7. Learn to say no. Saying yes when you should say no can leave you feeling resentful and overwhelmed. Friends and colleagues will understand if you can't participate in every project or activity. If it's not possible to say no when your boss asks you to work overtime, try to remove something else from your agenda to make up for the lost time.

  8. Don't abandon healthy habits. Don't let the holidays become a free-for-all. Overindulgence only adds to your stress and guilt.

    Try these suggestions:

    • Have a healthy snack before holiday parties so that you don't go overboard on sweets, cheese or drinks.
    • Get plenty of sleep.
    • Incorporate regular physical activity into each day.

  9. Take a breather. Make some time for yourself. Spending just 15 minutes alone, without distractions, may refresh you enough to handle everything you need to do. Find something that reduces stress by clearing your mind, slowing your breathing and restoring inner calm.

    Some options may include:

    • Taking a walk at night and stargazing.
    • Listening to soothing music.
    • Getting a massage.
    • Reading a book.

  10. Seek professional help if you need it. Despite your best efforts, you may find yourself feeling persistently sad or anxious, plagued by physical complaints, unable to sleep, irritable and hopeless, and unable to face routine chores. If these feelings last for a while, talk to your doctor or a mental health professional.

At Motivations Counseling, we want to help you to resolve emotional issues of the past and the present.  Together, we can open the door to you finding a brighter and more confident future.

Call us today for a free 10-minute consultation to see if our approach and experience are right for you.

How to reach us...

Phone: (281) 858-3001
Email: susan@motivationscounseling.com
Form: Contact Us

Coping Strategies For Anxiety


Anxiety

It's a normal emotion--everyone feels anxious now and then. Different circumstances can trigger anxiety, including nervousness due to a problem at home or work, when facing an important decision, or when about to take a test.

On the other hand, some people suffer from Anxiety disorders, which are a group of mental illnesses that can keep you from carrying on with your life in a normal fashion. People suffering from this condition find that worry and fear are both constant and overwhelming. The good new is, with treatment, most people find that they can manage these feelings and resume a fulfilling life.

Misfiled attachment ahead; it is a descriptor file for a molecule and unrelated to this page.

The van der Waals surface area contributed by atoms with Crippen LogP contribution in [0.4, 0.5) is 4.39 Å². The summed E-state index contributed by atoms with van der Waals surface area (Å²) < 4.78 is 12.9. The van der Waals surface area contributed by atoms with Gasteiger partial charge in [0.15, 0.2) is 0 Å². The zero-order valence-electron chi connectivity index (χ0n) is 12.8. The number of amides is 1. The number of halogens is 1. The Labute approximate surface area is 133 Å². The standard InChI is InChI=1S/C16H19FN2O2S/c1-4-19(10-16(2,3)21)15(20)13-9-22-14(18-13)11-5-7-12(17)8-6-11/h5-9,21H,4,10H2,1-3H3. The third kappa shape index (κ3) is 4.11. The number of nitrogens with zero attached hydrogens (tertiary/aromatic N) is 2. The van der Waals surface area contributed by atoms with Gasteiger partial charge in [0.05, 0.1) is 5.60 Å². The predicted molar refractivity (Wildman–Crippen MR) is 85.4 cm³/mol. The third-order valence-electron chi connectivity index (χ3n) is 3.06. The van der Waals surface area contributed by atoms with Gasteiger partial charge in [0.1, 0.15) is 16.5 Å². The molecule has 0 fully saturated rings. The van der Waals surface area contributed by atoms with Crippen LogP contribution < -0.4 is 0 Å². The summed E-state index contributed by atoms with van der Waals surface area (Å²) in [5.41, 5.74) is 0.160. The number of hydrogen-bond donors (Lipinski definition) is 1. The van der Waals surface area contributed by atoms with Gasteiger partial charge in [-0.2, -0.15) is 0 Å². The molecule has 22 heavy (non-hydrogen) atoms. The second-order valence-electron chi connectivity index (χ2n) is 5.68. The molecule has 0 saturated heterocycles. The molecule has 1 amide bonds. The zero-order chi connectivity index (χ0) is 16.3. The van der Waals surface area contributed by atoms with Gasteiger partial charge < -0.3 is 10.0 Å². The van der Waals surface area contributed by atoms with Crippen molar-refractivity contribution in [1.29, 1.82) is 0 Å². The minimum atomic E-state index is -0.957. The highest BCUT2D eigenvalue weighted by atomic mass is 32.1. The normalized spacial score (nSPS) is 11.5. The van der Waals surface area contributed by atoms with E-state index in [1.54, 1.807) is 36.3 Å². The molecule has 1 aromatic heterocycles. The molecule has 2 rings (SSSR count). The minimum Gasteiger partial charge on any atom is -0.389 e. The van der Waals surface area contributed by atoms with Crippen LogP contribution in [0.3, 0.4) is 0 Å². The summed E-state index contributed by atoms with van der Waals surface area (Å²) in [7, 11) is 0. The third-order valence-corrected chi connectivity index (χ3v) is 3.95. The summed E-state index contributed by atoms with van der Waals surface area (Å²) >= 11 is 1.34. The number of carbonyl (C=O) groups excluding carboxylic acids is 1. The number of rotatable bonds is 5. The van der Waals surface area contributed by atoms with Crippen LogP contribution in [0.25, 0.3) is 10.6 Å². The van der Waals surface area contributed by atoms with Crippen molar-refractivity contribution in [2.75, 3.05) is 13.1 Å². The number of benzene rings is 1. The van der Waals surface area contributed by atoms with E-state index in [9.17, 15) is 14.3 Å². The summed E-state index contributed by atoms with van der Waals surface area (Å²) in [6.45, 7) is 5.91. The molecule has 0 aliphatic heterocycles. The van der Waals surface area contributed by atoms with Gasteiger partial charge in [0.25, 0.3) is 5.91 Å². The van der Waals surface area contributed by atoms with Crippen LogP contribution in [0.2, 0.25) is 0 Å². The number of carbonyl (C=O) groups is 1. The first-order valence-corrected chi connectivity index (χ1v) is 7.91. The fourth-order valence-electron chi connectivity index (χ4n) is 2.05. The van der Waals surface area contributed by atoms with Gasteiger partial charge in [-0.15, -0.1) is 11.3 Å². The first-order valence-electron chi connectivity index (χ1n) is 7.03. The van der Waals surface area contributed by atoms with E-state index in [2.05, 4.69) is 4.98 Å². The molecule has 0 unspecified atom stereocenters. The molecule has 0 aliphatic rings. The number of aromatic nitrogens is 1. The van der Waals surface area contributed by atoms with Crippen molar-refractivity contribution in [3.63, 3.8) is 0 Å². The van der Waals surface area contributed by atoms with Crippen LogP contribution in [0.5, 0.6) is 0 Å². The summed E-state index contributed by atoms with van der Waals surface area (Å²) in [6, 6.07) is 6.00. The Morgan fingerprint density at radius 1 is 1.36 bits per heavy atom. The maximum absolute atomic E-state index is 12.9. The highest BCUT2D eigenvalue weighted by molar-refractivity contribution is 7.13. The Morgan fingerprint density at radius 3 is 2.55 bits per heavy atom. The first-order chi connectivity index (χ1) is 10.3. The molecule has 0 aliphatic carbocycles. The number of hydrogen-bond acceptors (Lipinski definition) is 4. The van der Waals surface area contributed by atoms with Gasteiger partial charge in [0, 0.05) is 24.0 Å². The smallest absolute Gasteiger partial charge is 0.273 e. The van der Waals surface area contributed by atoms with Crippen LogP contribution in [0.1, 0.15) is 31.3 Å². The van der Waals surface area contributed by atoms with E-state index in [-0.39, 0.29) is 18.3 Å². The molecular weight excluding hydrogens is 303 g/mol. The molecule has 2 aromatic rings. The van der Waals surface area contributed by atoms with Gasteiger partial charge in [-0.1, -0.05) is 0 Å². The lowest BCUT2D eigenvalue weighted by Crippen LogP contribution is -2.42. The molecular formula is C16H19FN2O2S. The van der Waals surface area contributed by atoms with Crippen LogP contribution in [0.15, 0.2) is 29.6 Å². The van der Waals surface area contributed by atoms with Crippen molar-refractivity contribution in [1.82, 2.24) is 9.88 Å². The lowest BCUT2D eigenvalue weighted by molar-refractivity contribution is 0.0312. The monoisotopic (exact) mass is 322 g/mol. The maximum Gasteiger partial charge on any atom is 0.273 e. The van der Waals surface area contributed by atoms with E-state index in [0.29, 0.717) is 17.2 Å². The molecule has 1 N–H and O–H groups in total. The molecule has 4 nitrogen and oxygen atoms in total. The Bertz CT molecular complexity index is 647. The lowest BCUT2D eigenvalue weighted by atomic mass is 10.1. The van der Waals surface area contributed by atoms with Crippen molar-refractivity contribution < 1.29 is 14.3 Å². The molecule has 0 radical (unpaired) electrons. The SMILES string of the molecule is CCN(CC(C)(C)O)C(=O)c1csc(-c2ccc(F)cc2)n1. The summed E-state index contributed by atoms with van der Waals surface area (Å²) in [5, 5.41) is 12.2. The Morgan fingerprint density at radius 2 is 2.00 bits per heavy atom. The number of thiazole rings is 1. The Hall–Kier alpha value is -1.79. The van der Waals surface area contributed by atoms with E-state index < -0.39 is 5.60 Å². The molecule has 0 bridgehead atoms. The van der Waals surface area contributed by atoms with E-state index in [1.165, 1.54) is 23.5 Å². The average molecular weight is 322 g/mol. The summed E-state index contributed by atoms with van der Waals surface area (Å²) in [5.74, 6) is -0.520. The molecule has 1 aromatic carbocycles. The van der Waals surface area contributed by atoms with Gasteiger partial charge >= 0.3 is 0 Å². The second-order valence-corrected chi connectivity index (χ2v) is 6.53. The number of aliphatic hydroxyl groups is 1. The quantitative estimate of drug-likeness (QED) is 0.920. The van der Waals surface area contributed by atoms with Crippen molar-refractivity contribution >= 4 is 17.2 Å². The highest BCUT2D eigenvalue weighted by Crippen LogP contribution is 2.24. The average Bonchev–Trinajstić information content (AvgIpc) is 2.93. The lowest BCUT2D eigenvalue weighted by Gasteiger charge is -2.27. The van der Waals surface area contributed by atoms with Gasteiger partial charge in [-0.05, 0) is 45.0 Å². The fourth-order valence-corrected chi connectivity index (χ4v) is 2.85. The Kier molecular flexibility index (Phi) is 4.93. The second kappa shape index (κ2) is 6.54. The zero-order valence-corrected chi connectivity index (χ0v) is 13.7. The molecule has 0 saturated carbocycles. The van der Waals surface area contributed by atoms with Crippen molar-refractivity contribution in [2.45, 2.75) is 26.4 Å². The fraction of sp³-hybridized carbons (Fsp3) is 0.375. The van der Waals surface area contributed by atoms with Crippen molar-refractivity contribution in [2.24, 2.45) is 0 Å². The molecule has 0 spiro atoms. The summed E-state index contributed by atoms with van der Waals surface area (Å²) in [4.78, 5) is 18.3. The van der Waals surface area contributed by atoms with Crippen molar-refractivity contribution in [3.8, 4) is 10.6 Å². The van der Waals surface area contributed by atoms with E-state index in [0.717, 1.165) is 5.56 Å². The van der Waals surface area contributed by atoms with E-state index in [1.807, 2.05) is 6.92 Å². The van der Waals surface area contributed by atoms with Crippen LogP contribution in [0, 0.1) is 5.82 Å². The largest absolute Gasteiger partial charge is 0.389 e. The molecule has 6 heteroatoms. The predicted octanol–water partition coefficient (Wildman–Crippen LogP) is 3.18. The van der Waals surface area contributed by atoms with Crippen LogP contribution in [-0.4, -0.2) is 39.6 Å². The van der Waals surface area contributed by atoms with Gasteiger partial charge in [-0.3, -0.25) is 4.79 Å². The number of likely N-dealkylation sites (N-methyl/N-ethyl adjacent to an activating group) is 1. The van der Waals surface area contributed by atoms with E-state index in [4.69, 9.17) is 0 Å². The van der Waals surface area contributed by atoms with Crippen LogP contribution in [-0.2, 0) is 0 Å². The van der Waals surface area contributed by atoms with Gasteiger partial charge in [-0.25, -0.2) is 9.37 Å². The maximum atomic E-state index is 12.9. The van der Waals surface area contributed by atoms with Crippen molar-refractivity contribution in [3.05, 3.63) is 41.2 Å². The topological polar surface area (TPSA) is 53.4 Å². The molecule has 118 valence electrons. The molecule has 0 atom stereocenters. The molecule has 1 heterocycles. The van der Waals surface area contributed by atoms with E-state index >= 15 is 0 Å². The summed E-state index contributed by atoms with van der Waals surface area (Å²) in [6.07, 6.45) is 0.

It's important to seek out treatment with a trained therapist to find help. In the meantime, there are a number of coping strategies that can help you to deal with the immediate affects of anxiety.


Coping Strategies - as recommended by the Anxiety and Depression Association of America (ADAA)

  • Take a time-out. Practice yoga, listen to music, meditate, get a massage, or learn relaxation techniques. Stepping back from the problem helps clear your head.
  • Eat well-balanced meals. Do not skip any meals. Do keep healthful, energy-boosting snacks on hand.
  • Limit alcohol and caffeine, which can aggravate anxiety and trigger panic attacks.
  • Get enough sleep. When stressed, your body needs additional sleep and rest.
  • Exercise daily to help you feel good and maintain your health. Check out the fitness tips below.
  • Take deep breaths. Inhale and exhale slowly.
  • Count to 10 slowly. Repeat, and count to 20 if necessary.
  • Do your best. Instead of aiming for perfection, which isn't possible, be proud of however close you get.
  • Accept that you cannot control everything. Put your stress in perspective: Is it really as bad as you think?
  • Welcome humor. A good laugh goes a long way.
  • Maintain a positive attitude. Make an effort to replace negative thoughts with positive ones.
  • Get involved. Volunteer or find another way to be active in your community, which creates a support network and gives you a break from everyday stress.
  • Learn what triggers your anxiety. Is it work, family, school, or something else you can identify? Write in a journal when you’re feeling stressed or anxious, and look for a pattern.
  • Talk to someone. Tell friends and family you’re feeling overwhelmed, and let them know how they can help you. Talk to a physician or therapist for professional help.

  • Call us today for a free 10-minute consultation to see if our approach and experience are right for you.

    How to reach us...

    Phone: (281) 858-3001
    Email: susan@motivationscounseling.com
    Form: Contact Us

    Relationship Jumpstart Using Love Languages

    Jumpstarting Your Relationship

    Understanding Love Languages

    Are you having trouble in your relationship with your spouse or significant other? No one said relationships were easy. In fact, unhappiness in a relationship often has a simple root cause: we are speaking different love languages.

    Dr. Gary Chapman, who has worked as a marriage counselor for more than 30 years, identified what he calls the five love languages. These include Words of Affirmation, Quality Time, Receiving Gifts, Acts of Service, and Physical Touch.

    Find out more about this concept and gain a better understanding about what both you and your partner need from the relationship. Take the 5 Love Languages Quiz.